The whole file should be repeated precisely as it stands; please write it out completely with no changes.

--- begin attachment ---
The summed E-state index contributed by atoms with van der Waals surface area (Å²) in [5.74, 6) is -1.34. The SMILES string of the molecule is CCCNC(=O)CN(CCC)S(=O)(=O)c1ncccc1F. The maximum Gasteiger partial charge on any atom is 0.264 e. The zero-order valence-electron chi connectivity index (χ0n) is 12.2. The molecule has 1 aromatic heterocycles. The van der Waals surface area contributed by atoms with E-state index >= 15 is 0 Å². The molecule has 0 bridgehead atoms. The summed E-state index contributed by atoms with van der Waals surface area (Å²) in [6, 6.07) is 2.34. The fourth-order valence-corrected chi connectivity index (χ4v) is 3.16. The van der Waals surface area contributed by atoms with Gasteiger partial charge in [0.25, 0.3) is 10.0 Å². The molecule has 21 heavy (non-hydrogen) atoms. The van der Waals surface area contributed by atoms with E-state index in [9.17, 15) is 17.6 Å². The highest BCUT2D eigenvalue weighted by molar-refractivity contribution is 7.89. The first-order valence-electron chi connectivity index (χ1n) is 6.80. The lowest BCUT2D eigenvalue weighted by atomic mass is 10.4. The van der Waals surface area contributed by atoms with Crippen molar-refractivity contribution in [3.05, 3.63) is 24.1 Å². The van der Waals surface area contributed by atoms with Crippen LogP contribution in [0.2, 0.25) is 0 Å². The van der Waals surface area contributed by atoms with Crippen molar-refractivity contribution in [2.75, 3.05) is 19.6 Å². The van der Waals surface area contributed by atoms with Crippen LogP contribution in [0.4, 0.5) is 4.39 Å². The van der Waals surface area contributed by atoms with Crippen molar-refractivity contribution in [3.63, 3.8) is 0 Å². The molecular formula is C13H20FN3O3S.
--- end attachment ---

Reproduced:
The summed E-state index contributed by atoms with van der Waals surface area (Å²) in [5.74, 6) is -1.34. The SMILES string of the molecule is CCCNC(=O)CN(CCC)S(=O)(=O)c1ncccc1F. The maximum Gasteiger partial charge on any atom is 0.264 e. The zero-order valence-electron chi connectivity index (χ0n) is 12.2. The molecule has 1 aromatic heterocycles. The van der Waals surface area contributed by atoms with E-state index >= 15 is 0 Å². The molecule has 0 bridgehead atoms. The summed E-state index contributed by atoms with van der Waals surface area (Å²) in [6, 6.07) is 2.34. The fourth-order valence-corrected chi connectivity index (χ4v) is 3.16. The van der Waals surface area contributed by atoms with Gasteiger partial charge in [0.25, 0.3) is 10.0 Å². The molecule has 21 heavy (non-hydrogen) atoms. The van der Waals surface area contributed by atoms with E-state index in [9.17, 15) is 17.6 Å². The highest BCUT2D eigenvalue weighted by molar-refractivity contribution is 7.89. The first-order valence-electron chi connectivity index (χ1n) is 6.80. The lowest BCUT2D eigenvalue weighted by atomic mass is 10.4. The van der Waals surface area contributed by atoms with Crippen molar-refractivity contribution in [3.05, 3.63) is 24.1 Å². The van der Waals surface area contributed by atoms with Crippen LogP contribution in [0.2, 0.25) is 0 Å². The van der Waals surface area contributed by atoms with Crippen molar-refractivity contribution in [2.75, 3.05) is 19.6 Å². The van der Waals surface area contributed by atoms with Crippen LogP contribution in [0.4, 0.5) is 4.39 Å². The van der Waals surface area contributed by atoms with Crippen molar-refractivity contribution in [3.63, 3.8) is 0 Å². The molecular formula is C13H20FN3O3S.